WINTER RIDING CLOTHING
If you have lived through a Minnesota winter, you know the benefit of layering. Versatility and adjustability are vital to successful dressing for winter riding in a cold climate. At the risk of stating the obvious, there are an infinite number of weather conditions. Each of our bodies are different, so experimenting is the best way to find out what works for you. I ride in the winter with a bag containing a few clothing options so I can add or subtract a layer and have a place to store them.
Many of the winter clothes you already have will work on your bicycle. Because of the speed of the bicycle, wind chill factors can multiply. If you are riding at fifteen miles per hour into a fifteen mile per hour headwind, that is an effective thirty mile per hour wind, which is a significant wind chill. The trick is to block the wind on the front facing parts of your body while leaving more venting on the rear facing. Many bicycle specific clothing articles will provide this feature.
Starting next to skin, you want base layers, which will wick perspiration away from your skin. Wool is an excellent material because it wicks, stays warm when wet and does not get that funky smell that synthetics get.
Hands and Feet
Another area of your body to consider are your feet. These appendages, along with your hands, are more exposed and therefore get major wind chill. You need these to power and control the bike, so you do not have opportunities to move them the way you might during other activities. Also consider how you connect your feet to the pedals -- whether you choose to ride clipped in or on a flat pedal, you will need to consider the outer surface of your shoes. Cleated shoes have holes for the cleat bolts, so I find it useful to remove the insole and put some duct tape over the holes to help seal that area. If you choose to use a summer shoe, remember they are usually designed to have good ventilation so shoe covers will seal off most of the air holes.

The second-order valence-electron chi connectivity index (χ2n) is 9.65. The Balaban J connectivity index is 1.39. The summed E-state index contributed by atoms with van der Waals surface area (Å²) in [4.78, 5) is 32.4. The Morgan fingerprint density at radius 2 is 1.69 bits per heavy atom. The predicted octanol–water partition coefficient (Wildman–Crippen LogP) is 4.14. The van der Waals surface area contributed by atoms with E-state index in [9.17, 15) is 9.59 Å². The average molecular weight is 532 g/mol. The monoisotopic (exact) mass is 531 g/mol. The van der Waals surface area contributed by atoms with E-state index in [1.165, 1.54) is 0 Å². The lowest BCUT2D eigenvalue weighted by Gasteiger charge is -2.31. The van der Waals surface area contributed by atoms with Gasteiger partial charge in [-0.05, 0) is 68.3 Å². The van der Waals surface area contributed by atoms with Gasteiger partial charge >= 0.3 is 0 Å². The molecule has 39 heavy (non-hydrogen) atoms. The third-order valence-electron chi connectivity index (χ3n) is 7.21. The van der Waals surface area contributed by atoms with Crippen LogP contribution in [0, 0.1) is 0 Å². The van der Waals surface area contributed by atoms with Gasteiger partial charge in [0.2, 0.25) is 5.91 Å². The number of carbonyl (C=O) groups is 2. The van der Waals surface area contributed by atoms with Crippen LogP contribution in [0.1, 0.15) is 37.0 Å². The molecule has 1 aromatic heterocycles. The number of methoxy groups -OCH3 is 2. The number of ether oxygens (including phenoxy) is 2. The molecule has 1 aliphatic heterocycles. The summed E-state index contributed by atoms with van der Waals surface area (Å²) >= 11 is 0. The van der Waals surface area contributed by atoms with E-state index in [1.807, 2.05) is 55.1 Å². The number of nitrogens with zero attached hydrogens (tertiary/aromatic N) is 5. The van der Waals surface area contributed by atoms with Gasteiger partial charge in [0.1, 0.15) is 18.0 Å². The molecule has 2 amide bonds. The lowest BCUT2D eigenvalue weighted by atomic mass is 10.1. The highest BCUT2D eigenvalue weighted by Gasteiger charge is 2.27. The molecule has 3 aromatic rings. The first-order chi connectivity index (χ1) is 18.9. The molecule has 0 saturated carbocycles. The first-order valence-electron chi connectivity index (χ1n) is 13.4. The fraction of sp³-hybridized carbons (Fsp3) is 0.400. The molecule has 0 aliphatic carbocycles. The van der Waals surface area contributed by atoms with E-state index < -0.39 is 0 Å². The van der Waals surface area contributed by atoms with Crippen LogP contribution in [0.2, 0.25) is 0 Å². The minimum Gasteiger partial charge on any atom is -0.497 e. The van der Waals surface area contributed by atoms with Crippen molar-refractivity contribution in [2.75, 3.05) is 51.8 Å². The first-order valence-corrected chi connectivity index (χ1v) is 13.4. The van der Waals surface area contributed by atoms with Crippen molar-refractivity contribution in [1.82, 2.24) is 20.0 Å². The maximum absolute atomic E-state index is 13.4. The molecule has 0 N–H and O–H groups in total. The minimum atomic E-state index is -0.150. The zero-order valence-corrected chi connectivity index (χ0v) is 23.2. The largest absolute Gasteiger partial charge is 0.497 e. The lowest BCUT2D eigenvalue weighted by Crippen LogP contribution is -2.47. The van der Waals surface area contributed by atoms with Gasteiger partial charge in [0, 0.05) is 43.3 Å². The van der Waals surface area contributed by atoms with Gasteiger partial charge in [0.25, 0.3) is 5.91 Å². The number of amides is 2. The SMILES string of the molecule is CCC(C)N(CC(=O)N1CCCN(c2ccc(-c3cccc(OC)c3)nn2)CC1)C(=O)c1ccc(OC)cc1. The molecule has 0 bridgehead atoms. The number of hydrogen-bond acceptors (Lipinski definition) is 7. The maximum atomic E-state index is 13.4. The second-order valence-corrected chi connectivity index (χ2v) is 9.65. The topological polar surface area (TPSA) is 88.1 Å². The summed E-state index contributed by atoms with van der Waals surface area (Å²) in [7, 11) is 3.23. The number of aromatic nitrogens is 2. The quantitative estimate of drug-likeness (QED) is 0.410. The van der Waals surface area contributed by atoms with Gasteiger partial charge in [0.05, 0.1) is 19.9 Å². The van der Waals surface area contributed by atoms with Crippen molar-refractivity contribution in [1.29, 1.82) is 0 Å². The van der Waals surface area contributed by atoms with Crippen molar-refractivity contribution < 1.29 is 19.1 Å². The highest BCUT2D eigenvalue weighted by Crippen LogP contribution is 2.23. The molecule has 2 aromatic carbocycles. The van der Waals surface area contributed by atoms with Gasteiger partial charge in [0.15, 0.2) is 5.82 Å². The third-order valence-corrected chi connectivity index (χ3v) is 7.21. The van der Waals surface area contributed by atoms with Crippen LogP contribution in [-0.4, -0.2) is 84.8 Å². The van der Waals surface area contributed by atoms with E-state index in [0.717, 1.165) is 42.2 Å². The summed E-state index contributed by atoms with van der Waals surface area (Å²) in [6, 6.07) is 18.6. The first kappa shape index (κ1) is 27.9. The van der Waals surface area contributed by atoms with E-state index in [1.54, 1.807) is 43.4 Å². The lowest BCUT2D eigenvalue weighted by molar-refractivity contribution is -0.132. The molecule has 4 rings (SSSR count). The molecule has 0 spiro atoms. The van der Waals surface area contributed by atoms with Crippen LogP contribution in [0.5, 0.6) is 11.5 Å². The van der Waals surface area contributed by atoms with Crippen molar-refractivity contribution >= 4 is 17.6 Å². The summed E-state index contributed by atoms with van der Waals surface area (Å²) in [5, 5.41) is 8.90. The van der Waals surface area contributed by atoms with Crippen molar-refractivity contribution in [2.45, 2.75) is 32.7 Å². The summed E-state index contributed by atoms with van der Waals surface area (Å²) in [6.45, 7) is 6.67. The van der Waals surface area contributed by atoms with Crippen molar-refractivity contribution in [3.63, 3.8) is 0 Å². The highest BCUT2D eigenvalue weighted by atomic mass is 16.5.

Keeping my hands warm has been the biggest challenge personally. The only thing I’ve found to work in really chilly weather are handlebar covers. These odd looking items come by many names including Pogies, Bullwinkles and hand warmers, or Barmitts (a popular brand name). Theirs are neoprene rubber, which does not breathe at all. We make our own here at County Cycles and of course, sell them. In all but the coldest weather a light glove is all I need under this outer layer.
Your head needs a different covering in the winter. My favorite winter head gear are the deceptively simple helmuffs. These fleece ear covers Velcro on to your helmet straps and are all I need for cool weather. We carry a wide variety of hats, caps, and balaclavas which can also be worn under your helmet. At County Cycles you will also find neck gaiters, sometimes called touques, as well as face coverings. We also carry helmet covers to block the air vents and provide another layer.
For legs, I have found that cycling tights without a chamois work the best. Under these you wear your summer shorts giving you that extra layer. For colder temperatures add lightweight long underwear.
Your core is an essential part of staying warm. Many people tend to over dress this area -- you want to be comfortable, but not soaked with your sweat. We stock a variety of long sleeved jerseys, jackets and wind vests are a very versatile -- cutting the wind on the front of your torso while venting in the back. I rarely leave without a vest on or packed for one more layer.
If all this seems expensive, daunting, or confusing, all is not lost for winter riding. You can go out on your bike for a short ride without the perfect clothing and it still will work and is fun. My rule of thumb is that if I am not cold for the first mile, I am overdressed.